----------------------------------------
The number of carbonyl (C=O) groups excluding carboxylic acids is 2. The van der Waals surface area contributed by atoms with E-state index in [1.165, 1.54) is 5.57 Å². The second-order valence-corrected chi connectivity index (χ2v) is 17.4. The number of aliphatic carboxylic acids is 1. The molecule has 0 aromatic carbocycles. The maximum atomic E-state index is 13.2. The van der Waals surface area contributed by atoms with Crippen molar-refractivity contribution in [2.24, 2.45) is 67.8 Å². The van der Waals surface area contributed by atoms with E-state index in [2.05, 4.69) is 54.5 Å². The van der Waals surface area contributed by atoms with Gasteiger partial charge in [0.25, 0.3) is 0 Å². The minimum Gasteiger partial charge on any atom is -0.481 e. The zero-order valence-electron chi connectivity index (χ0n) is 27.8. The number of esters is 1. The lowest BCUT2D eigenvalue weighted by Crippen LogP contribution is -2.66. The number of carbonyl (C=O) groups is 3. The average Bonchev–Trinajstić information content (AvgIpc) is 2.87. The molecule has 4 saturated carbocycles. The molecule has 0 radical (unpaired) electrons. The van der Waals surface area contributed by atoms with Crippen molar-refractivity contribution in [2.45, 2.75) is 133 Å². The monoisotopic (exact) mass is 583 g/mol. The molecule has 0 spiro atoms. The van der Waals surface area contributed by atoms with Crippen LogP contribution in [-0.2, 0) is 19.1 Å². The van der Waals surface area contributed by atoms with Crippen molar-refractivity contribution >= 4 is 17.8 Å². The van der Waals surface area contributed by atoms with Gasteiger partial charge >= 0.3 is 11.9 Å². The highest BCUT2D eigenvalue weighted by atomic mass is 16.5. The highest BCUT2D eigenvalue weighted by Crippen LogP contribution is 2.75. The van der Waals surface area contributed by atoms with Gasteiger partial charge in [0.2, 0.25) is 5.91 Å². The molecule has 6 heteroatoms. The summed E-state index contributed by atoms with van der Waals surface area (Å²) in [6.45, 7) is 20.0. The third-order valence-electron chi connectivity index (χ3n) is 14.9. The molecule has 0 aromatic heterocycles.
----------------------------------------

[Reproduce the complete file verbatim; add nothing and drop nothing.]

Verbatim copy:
The number of carbonyl (C=O) groups excluding carboxylic acids is 2. The van der Waals surface area contributed by atoms with E-state index in [1.165, 1.54) is 5.57 Å². The second-order valence-corrected chi connectivity index (χ2v) is 17.4. The number of aliphatic carboxylic acids is 1. The molecule has 0 aromatic carbocycles. The maximum atomic E-state index is 13.2. The van der Waals surface area contributed by atoms with Crippen molar-refractivity contribution in [2.24, 2.45) is 67.8 Å². The van der Waals surface area contributed by atoms with E-state index in [2.05, 4.69) is 54.5 Å². The van der Waals surface area contributed by atoms with Gasteiger partial charge in [0.25, 0.3) is 0 Å². The minimum Gasteiger partial charge on any atom is -0.481 e. The zero-order valence-electron chi connectivity index (χ0n) is 27.8. The number of esters is 1. The lowest BCUT2D eigenvalue weighted by Crippen LogP contribution is -2.66. The number of carbonyl (C=O) groups is 3. The average Bonchev–Trinajstić information content (AvgIpc) is 2.87. The molecule has 4 saturated carbocycles. The molecule has 0 radical (unpaired) electrons. The van der Waals surface area contributed by atoms with Crippen molar-refractivity contribution in [2.45, 2.75) is 133 Å². The monoisotopic (exact) mass is 583 g/mol. The molecule has 0 spiro atoms. The van der Waals surface area contributed by atoms with Crippen LogP contribution in [-0.2, 0) is 19.1 Å². The van der Waals surface area contributed by atoms with Crippen molar-refractivity contribution >= 4 is 17.8 Å². The van der Waals surface area contributed by atoms with Gasteiger partial charge >= 0.3 is 11.9 Å². The highest BCUT2D eigenvalue weighted by atomic mass is 16.5. The highest BCUT2D eigenvalue weighted by Crippen LogP contribution is 2.75. The van der Waals surface area contributed by atoms with Gasteiger partial charge in [0.2, 0.25) is 5.91 Å². The molecule has 6 heteroatoms. The summed E-state index contributed by atoms with van der Waals surface area (Å²) in [6.45, 7) is 20.0. The third-order valence-electron chi connectivity index (χ3n) is 14.9. The molecule has 0 aromatic heterocycles.